By 2060, nearly a quarter of the population will be 65 or older, according to U.S. Census estimates. With this growing number of Medicare beneficiaries, it’s important for Medicare to work well for everyone.
A recent study done by the Commonwealth Fund shows that the U.S. falls behind other countries in regard to health care of older people. Although older Americans are typically happier with their Medicare than those in other countries, this may be because Medicare is better than the healthcare they had before they turned 65. The research shows that older Americans are sicker that those in other similarly wealthy countries, and face more financial barriers to getting good care.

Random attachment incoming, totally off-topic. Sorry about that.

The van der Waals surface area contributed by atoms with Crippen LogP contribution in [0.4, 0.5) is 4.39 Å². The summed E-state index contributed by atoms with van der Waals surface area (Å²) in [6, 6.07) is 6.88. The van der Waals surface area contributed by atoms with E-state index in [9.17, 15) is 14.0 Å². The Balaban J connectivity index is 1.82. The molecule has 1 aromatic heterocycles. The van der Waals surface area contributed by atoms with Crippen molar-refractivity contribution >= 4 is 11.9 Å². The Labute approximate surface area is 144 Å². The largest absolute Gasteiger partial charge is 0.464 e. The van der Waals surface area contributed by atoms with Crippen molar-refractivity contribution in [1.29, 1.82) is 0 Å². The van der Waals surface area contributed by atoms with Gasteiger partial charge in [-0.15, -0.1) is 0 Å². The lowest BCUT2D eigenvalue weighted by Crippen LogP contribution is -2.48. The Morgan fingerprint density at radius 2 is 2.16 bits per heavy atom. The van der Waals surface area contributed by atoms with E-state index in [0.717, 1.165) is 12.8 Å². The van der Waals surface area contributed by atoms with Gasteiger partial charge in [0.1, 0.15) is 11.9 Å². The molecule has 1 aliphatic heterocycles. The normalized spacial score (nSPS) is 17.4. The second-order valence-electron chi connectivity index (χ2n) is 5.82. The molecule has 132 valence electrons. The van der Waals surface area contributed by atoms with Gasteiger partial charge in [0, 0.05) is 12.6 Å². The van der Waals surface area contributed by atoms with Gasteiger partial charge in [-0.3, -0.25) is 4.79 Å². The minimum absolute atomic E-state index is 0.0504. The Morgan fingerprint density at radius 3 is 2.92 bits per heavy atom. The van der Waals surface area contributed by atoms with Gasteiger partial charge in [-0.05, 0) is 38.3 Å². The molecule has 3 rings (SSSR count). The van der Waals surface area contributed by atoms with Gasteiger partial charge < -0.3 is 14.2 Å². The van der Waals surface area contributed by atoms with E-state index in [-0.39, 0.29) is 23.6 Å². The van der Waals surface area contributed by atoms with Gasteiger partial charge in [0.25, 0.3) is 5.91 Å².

Some suggest that a fix to this problem would be to have Medicare start earlier, at age 50, so that aging Americans could get better care sooner, and at a better cost, before their health deteriorates.
When older Americans age into Medicare, many already have multiple conditions they are managing. The most common of these chronic conditions among seniors in 2015 were hypertension, high cholesterol, arthritis, and coronary artery disease, according to the Centers for Medicare and Medicaid Services.
The Commonwealth Fund is a foundation that advocates for more health care access and funds health policy research. The Fund released the study in November. The survey focused on the struggles adults 65 and older face in 11 countries: Australia, Canada, France, Germany, the Netherlands, New Zealand, Norway, Sweden, Switzerland, the United Kingdom, and the United States.